“Rainbow” dinosaur had iridescent feathers like a hummingbird

Birds are the last remaining dinosaurs.  They’re also some of the most vibrantly colored animals on Earth. A new study in Nature Communications reveals that iridescent feathers go way back—a newly discovered species of dinosaur from 161 million years ago had rainbow coloring.

Caihong juji was tiny, about the size of a duck, with a bony crest on its head and long, ribbon-like feathers. And, based on analysis of its fossilized feathers, the feathers on its head, wings, and tail were probably iridescent, with colors that shimmered and shifted in the light. Its name reflects its appearance—in Mandarin, it means, “rainbow with the big crest.” The new species, which was first discovered by a farmer in northeastern China, was described by an international team of scientists led by Dongyu Hu, a professor in the College of Paleontology at the Shenyang Normal University in China.

“When you look at the fossil record, you normally only see hard parts like bone, but every once in a while, soft parts like feathers are preserved, and you get a glimpse into the past,” says Chad Eliason, a postdoctoral researcher at The Field Museum and one of the study’s authors. Eliason, who began work on the project as a graduate student at the University of Texas at Austin, added, “The preservation of this dinosaur is incredible, we were really excited when we realized the level of detail we were able to see on the feathers.”

When the scientists examined the feathers under powerful microscopes, they could see the imprints of melanosomes, the parts of cells that contain pigment. For the most part, the pigment that was once present was long gone, but the physical structure of the melanosomes remained. As it turns out, that was enough for scientists to be able to tell what color the feathers were.

That’s because color isn’t only determined by pigment, but by the structure of the melanosomes containing that pigment. Differently shaped melanosomes reflect light in different colors. “Hummingbirds have bright, iridescent feathers, but if you took a hummingbird feather and smashed it into tiny pieces, you’d only see black dust. The pigment in the feathers is black, but the shapes of the melanosomes that produce that pigment are what make the colors in hummingbird feathers that we see,” explains Eliason.

The scientists were able to match the shapes of the pancake-shaped melanosomes in Caihong with the shapes of melanosomes in birds alive today. By finding birds with similarly shaped melanosomes, they were able to determine what kinds of colors Caihong may have flashed. The best matches: hummingbirds.

Colorful plumage is used in modern birds to attract mates—the rainbow feathers of Caihong might be a prehistoric version of a peacock’s iridescent tail. Caihong is the oldest known example of platelet-shaped melanosomes typically found in bright iridescent feathers.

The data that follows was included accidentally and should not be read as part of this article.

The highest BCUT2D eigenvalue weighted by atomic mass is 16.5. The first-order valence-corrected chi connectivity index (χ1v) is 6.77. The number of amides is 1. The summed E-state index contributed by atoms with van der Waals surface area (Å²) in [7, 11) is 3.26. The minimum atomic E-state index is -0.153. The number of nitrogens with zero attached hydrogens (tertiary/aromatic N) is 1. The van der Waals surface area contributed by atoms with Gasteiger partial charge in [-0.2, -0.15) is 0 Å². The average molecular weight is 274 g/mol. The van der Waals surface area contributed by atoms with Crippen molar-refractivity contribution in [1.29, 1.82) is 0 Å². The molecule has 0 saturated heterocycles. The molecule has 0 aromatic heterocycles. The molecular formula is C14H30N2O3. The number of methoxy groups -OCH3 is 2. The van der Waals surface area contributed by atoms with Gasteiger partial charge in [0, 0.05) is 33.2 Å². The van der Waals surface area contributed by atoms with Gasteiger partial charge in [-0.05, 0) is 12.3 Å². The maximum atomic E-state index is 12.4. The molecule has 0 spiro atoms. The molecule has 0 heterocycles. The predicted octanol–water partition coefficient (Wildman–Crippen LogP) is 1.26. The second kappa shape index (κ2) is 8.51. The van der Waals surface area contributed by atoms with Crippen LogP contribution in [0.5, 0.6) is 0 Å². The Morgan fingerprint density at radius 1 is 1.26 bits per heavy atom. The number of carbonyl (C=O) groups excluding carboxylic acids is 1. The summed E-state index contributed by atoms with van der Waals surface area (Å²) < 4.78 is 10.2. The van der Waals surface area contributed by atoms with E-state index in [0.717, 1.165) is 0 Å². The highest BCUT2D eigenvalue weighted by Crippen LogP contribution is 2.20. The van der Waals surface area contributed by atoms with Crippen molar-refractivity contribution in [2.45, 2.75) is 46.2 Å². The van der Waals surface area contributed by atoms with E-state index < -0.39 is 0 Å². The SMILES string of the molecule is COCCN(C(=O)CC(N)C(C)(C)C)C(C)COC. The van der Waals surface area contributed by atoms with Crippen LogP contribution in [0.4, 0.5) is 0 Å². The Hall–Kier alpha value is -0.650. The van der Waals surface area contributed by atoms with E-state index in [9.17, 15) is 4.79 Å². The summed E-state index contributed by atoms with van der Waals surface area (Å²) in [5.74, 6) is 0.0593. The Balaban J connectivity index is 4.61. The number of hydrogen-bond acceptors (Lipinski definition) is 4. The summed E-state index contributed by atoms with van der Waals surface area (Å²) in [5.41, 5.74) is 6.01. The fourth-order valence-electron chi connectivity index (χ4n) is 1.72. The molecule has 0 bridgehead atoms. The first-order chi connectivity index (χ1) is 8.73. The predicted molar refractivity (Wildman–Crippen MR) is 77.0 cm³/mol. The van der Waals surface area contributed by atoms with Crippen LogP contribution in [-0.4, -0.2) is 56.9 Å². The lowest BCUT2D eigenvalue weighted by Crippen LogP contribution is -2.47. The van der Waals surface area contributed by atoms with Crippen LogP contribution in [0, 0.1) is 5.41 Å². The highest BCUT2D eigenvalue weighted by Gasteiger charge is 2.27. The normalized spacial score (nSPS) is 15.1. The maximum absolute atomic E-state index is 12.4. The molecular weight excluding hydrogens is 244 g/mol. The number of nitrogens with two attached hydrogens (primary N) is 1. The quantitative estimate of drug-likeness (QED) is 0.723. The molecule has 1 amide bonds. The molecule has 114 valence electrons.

It’s also the earliest known animal with asymmetrical feathers—a feature used by modern birds to steer when flying. Caihong couldn’t fly, though—its feathers were probably primarily used to attract mates and keep warm. While modern birds’ asymmetrical feathers are on their wingtips, Caihong’s were on its tail. “The tail feathers are asymmetrical but wing feathers not, a bizarre feature previously unknown among dinosaurs including birds,” said co-author Xing Xu of the Chinese Academy of Science. “This suggests that controlling [flight] might have been first evolved with tail feathers during some kind of aerial locomotion.”

But while Caihong’s feathers were a first, it had other traits associated with much earlier species of dinosaurs, including the bony crest on its head. “This combination of traits is rather unusual,” says co-author Julia Clarke of the University of Texas at Austin. “It has a velociraptor-type skull on the body of this very avian, fully feathered, fluffy kind of form.”

This combination of old and new traits, says Eliason, is evidence of mosaic evolution, the concept of different traits evolving independently from each other. “This discovery gives us insight into the tempo of how fast these features were evolving,” he adds.

For Eliason, the study also illuminates the value of big data. “To find the color of Caihong’s feathers, we compared its melanosomes with a growing database of thousands of measurements of melanosomes found in modern birds,” he says. It’s also broadened his own research interests.

“I came out of the project with a whole different set of questions that I wanted answers to—when I open up a drawer full of birds in The Field Museum’s collections, now I want to know when those iridescent feathers first developed, and how.”

Quanguo Li of the China University of Geosciences in Beijing and Matthew D. Shawkey of the University of Ghent in Belgium also worked on the study. The research was funded by the U.S. National Science Foundation and the National Science Foundation of China.